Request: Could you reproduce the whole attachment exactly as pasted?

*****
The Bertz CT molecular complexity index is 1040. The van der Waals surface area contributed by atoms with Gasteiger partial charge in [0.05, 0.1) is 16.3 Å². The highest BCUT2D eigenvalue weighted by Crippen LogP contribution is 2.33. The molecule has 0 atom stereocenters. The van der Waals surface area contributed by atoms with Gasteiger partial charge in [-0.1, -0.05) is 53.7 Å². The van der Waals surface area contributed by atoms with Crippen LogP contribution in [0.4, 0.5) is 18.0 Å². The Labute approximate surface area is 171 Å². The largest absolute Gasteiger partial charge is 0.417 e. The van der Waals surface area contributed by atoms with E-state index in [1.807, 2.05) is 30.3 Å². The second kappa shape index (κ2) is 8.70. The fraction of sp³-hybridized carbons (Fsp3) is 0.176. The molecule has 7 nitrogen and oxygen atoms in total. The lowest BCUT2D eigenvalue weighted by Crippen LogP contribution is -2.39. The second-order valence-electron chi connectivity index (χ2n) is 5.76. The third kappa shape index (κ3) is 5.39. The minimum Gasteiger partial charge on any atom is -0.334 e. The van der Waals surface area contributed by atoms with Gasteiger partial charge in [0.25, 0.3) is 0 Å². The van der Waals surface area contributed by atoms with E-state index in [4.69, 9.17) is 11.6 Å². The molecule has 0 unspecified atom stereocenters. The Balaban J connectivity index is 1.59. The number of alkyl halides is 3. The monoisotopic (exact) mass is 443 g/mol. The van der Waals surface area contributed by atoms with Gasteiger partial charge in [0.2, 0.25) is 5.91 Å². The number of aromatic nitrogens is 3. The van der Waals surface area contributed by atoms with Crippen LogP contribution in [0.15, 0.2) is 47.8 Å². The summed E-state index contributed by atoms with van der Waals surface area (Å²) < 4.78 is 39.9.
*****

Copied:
The Bertz CT molecular complexity index is 1040. The van der Waals surface area contributed by atoms with Gasteiger partial charge in [0.05, 0.1) is 16.3 Å². The highest BCUT2D eigenvalue weighted by Crippen LogP contribution is 2.33. The molecule has 0 atom stereocenters. The van der Waals surface area contributed by atoms with Gasteiger partial charge in [-0.1, -0.05) is 53.7 Å². The van der Waals surface area contributed by atoms with Crippen LogP contribution in [0.4, 0.5) is 18.0 Å². The Labute approximate surface area is 171 Å². The largest absolute Gasteiger partial charge is 0.417 e. The van der Waals surface area contributed by atoms with E-state index in [1.807, 2.05) is 30.3 Å². The second kappa shape index (κ2) is 8.70. The fraction of sp³-hybridized carbons (Fsp3) is 0.176. The molecule has 7 nitrogen and oxygen atoms in total. The lowest BCUT2D eigenvalue weighted by Crippen LogP contribution is -2.39. The second-order valence-electron chi connectivity index (χ2n) is 5.76. The third kappa shape index (κ3) is 5.39. The minimum Gasteiger partial charge on any atom is -0.334 e. The van der Waals surface area contributed by atoms with Gasteiger partial charge in [0.25, 0.3) is 0 Å². The van der Waals surface area contributed by atoms with E-state index in [4.69, 9.17) is 11.6 Å². The molecule has 0 unspecified atom stereocenters. The Balaban J connectivity index is 1.59. The number of alkyl halides is 3. The monoisotopic (exact) mass is 443 g/mol. The van der Waals surface area contributed by atoms with Gasteiger partial charge in [0.2, 0.25) is 5.91 Å². The number of aromatic nitrogens is 3. The van der Waals surface area contributed by atoms with Crippen LogP contribution in [0.15, 0.2) is 47.8 Å². The summed E-state index contributed by atoms with van der Waals surface area (Å²) < 4.78 is 39.9.